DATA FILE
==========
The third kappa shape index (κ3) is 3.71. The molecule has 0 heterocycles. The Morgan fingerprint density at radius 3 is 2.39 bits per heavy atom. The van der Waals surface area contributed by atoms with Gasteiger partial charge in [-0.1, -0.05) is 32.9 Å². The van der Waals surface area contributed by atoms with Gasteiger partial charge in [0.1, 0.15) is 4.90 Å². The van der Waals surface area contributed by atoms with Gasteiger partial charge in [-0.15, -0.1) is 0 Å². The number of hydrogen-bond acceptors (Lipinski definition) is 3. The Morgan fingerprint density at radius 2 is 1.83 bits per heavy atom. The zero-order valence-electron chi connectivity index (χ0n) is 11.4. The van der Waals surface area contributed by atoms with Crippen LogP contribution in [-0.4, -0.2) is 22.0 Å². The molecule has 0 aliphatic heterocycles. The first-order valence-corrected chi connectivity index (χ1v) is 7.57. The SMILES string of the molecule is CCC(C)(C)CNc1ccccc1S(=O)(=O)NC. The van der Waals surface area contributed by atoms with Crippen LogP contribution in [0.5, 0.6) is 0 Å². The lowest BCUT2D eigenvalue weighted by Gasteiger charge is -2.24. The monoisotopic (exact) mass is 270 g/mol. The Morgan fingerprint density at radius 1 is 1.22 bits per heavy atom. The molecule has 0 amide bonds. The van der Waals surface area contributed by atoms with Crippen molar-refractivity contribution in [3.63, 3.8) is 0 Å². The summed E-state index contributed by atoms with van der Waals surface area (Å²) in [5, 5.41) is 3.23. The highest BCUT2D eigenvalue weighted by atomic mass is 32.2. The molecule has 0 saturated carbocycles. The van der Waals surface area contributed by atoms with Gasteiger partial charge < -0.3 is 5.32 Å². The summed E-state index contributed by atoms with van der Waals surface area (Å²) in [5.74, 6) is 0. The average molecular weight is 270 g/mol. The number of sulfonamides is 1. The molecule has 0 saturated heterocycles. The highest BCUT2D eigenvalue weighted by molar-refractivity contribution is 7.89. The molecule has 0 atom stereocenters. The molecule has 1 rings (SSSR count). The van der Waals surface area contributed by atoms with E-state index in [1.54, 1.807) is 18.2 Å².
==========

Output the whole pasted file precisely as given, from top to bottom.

The third kappa shape index (κ3) is 3.71. The molecule has 0 heterocycles. The Morgan fingerprint density at radius 3 is 2.39 bits per heavy atom. The van der Waals surface area contributed by atoms with Gasteiger partial charge in [-0.1, -0.05) is 32.9 Å². The van der Waals surface area contributed by atoms with Gasteiger partial charge in [0.1, 0.15) is 4.90 Å². The van der Waals surface area contributed by atoms with Gasteiger partial charge in [-0.15, -0.1) is 0 Å². The number of hydrogen-bond acceptors (Lipinski definition) is 3. The Morgan fingerprint density at radius 2 is 1.83 bits per heavy atom. The zero-order valence-electron chi connectivity index (χ0n) is 11.4. The van der Waals surface area contributed by atoms with Crippen LogP contribution in [-0.4, -0.2) is 22.0 Å². The molecule has 0 aliphatic heterocycles. The first-order valence-corrected chi connectivity index (χ1v) is 7.57. The SMILES string of the molecule is CCC(C)(C)CNc1ccccc1S(=O)(=O)NC. The van der Waals surface area contributed by atoms with Crippen LogP contribution in [0.5, 0.6) is 0 Å². The lowest BCUT2D eigenvalue weighted by Gasteiger charge is -2.24. The monoisotopic (exact) mass is 270 g/mol. The Morgan fingerprint density at radius 1 is 1.22 bits per heavy atom. The molecule has 0 amide bonds. The van der Waals surface area contributed by atoms with Crippen molar-refractivity contribution in [3.63, 3.8) is 0 Å². The summed E-state index contributed by atoms with van der Waals surface area (Å²) in [5, 5.41) is 3.23. The highest BCUT2D eigenvalue weighted by atomic mass is 32.2. The molecule has 0 saturated carbocycles. The van der Waals surface area contributed by atoms with Gasteiger partial charge < -0.3 is 5.32 Å². The summed E-state index contributed by atoms with van der Waals surface area (Å²) in [5.74, 6) is 0. The average molecular weight is 270 g/mol. The number of sulfonamides is 1. The molecule has 0 saturated heterocycles. The highest BCUT2D eigenvalue weighted by molar-refractivity contribution is 7.89. The molecule has 0 atom stereocenters. The molecule has 1 rings (SSSR count). The van der Waals surface area contributed by atoms with E-state index in [1.54, 1.807) is 18.2 Å².